Heifer International seeks to lessen poverty through livestock programs

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LITTLE ROCK, Ark. — Amid calls for increased food aid due to the crisis in food prices, hunger experts at Heifer International are issuing appeals for long-term solutions that increase available food supplies through agricultural development.

Dr. Jim DeVries, Heifer’s vice president of programs, said agricultural development projects can help sustenance-level farmers increase their production and they, in turn, can bring low-cost food to market, which would help feed the urban poor who are most vulnerable to market forces.

Out of reach

In developing countries, rice and other staples are being priced out of reach for the world’s poorest people, resulting in shortage-related violence in Haiti, parts of Africa and elsewhere.

The causes of the crisis are not short-term, but rather trends in oil prices, increasing demand for food in rapidly developing countries like India and China, and diversion of land to crops for biofuel production.

DeVries asked: “In light of this new reality — the high price of energy, global warming and increased demand — what is our strategy?

“In Africa and the developing world, upgrading small rural farms through livestock used with integrated farming techniques can boost crop production while conserving and protecting the environment. That would mean a continuing source of food in the places where it is needed most,” he said.

Livestock

Farmers with incomes of a few hundred dollars a year can hardly afford to buy cows or goats, but Heifer International’s projects provide the cows or goats and then ask the farmers to pay for them by “passing on the gift” of offspring of the livestock to others.

That multiplies and spreads the benefits, and it makes it possible for farmers, with training in integrated agriculture, to begin developing environmentally sound farms that can double or triple their previous output.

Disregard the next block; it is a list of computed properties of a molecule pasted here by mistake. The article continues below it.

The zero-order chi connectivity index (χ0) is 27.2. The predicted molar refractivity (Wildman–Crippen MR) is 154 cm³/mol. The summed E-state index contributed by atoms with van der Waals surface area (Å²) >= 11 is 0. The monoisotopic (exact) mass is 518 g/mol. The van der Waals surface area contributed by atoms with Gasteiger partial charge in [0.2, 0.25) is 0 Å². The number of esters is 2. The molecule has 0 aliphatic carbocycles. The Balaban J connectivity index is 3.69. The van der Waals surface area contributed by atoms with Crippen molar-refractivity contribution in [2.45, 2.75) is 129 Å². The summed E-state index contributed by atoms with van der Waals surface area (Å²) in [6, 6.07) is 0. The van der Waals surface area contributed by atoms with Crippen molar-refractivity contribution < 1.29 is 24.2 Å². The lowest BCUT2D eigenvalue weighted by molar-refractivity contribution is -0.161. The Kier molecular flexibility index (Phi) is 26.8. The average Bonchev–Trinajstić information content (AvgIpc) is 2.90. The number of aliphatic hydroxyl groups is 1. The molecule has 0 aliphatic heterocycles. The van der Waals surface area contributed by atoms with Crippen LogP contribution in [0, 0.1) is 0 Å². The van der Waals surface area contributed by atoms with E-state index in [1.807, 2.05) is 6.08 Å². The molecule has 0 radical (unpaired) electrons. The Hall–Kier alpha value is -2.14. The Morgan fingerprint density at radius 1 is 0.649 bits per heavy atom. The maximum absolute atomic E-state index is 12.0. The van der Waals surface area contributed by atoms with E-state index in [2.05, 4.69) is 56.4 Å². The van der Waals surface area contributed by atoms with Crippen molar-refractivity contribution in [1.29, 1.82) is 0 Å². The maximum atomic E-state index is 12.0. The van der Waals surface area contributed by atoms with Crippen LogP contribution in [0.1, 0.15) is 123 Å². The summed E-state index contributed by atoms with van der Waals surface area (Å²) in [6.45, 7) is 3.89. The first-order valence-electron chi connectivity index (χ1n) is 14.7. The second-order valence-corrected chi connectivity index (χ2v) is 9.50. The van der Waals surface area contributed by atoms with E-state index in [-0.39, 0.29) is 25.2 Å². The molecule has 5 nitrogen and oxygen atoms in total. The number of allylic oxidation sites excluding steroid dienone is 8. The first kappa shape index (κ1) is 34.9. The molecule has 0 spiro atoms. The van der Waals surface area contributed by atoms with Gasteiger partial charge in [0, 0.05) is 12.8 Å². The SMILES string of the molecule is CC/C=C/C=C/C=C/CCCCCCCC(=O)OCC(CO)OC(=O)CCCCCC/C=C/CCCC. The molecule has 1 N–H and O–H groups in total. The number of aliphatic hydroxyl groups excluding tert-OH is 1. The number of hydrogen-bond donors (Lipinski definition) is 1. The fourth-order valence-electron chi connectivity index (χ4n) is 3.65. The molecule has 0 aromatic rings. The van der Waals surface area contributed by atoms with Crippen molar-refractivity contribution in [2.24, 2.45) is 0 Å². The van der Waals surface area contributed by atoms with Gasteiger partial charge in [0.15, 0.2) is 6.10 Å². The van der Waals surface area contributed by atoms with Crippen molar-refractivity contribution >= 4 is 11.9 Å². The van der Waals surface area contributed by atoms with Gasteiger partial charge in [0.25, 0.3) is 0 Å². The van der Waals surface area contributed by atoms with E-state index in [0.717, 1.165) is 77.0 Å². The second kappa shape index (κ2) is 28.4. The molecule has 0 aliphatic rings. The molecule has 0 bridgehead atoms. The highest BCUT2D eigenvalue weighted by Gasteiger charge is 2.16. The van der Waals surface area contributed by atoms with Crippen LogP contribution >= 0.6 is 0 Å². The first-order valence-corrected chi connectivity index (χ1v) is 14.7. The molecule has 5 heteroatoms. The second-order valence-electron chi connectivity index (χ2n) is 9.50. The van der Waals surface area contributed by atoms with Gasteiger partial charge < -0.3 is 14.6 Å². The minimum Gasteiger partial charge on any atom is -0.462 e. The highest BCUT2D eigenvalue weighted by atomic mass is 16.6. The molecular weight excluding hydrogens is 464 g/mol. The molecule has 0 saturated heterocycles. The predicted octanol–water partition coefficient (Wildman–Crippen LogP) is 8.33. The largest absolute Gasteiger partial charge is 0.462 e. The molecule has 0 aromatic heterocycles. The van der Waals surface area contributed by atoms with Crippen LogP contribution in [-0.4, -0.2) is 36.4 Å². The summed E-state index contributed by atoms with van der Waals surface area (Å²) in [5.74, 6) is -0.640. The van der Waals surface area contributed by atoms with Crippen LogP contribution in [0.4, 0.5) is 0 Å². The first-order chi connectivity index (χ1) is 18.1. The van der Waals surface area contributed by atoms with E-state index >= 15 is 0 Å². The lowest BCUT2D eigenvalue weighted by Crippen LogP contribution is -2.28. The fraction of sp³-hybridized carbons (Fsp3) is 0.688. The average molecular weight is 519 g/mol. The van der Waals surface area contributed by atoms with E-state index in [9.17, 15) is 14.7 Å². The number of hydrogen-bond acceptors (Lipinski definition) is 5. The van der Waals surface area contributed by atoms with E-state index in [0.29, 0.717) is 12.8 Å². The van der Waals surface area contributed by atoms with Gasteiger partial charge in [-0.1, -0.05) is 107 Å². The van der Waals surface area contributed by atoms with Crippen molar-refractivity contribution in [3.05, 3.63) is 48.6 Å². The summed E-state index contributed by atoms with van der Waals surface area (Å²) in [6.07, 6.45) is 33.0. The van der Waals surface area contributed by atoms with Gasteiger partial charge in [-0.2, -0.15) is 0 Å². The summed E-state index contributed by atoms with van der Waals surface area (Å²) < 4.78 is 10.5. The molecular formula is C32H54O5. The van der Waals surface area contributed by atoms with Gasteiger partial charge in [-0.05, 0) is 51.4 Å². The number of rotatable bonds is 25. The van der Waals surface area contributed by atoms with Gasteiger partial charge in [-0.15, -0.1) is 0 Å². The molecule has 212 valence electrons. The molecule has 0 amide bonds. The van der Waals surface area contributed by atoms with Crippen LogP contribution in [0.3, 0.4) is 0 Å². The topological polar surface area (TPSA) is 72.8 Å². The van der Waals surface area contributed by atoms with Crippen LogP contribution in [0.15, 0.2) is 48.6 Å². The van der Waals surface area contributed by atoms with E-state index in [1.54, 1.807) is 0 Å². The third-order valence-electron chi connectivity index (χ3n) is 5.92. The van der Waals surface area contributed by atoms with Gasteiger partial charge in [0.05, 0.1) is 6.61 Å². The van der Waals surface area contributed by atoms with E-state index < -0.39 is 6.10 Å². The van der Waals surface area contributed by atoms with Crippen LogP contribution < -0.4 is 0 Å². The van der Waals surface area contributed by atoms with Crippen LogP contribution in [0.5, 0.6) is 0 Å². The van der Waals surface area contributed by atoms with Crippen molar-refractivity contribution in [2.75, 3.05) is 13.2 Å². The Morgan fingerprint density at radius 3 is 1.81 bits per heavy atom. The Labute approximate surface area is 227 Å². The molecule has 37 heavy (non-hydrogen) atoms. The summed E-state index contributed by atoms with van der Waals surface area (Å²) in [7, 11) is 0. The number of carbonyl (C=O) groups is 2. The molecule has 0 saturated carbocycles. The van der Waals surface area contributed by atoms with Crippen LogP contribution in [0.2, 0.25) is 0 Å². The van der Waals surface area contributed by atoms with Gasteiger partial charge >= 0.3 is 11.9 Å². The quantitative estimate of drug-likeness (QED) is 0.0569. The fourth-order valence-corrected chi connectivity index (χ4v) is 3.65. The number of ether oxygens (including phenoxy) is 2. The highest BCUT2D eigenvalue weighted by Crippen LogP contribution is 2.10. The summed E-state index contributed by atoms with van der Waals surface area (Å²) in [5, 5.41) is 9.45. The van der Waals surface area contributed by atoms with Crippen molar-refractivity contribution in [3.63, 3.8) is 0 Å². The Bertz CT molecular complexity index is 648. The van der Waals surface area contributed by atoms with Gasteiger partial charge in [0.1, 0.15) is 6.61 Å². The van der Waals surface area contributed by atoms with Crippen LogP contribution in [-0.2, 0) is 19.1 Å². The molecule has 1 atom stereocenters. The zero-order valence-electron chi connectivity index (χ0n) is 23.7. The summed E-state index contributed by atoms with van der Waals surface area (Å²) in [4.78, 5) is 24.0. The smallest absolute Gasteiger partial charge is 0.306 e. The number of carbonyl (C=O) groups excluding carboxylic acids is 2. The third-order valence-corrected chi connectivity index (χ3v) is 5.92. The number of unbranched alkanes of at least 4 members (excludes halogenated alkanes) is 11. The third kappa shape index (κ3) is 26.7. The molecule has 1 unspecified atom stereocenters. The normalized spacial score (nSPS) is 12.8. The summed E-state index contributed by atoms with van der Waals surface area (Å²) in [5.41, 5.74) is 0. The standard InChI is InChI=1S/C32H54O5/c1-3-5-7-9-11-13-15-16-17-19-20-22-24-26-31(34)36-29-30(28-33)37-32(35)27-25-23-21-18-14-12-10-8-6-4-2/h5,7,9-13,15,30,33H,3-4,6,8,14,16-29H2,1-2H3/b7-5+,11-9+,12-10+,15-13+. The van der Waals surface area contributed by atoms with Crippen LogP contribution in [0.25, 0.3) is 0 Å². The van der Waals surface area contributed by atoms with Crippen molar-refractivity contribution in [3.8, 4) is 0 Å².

Since Heifer International started in 1944, this approach has helped more than 48 million people become more self-reliant.

Heifer International is not alone in pressing for greater development efforts using livestock and agriculture. Kanayo Nwanze, vice president of the U.N. International Fund for Agricultural Development, outlined recently the need for renewed interest and investments in rural agriculture and development.

“Rapid agricultural and rural development holds the key to eliminating poverty in Africa.”
Kanayo Nwanze
vice president of the U.N. International Fund for Agricultural Development

Development

“Rapid agricultural and rural development holds the key to eliminating poverty in Africa,” Nwanze told a meeting of African Union and delegates to the U.N. Economic Commission for Africa.

“A concerted, coordinated and collective effort is the most effective way to tackle the triple scourge of poverty, climate change and high food prices and to guarantee a sustainable future for women, marginalized groups and smallholder farmers in Africa,” he continued.

Scaling up Heifer International’s approach is the goal of a recent $42.8 million grant by the Bill & Melinda Gates Foundation to expand its model to produce milk for commercial dairies in parts of Rwanda, Uganda and Kenya.

Goal

The goal of the East Africa Dairy Development Project is to help one million people — 179,000 families — lift themselves out of poverty by developing 30 milk collection hubs with “chilling plants” where farmers will bring raw milk for pickup by commercial dairies.

Farmer business associations will own and manage the chilling plants. The project will provide extensive training in animal agriculture, animal well-being and business practices.

Thus, farmers with only one or two cows will be able to participate in the “value chain” of profit through the commercial dairy industry, while maintaining pastoral production methods that are environmentally friendly.

For more information, visit www.heifer.org/foodcrisis.

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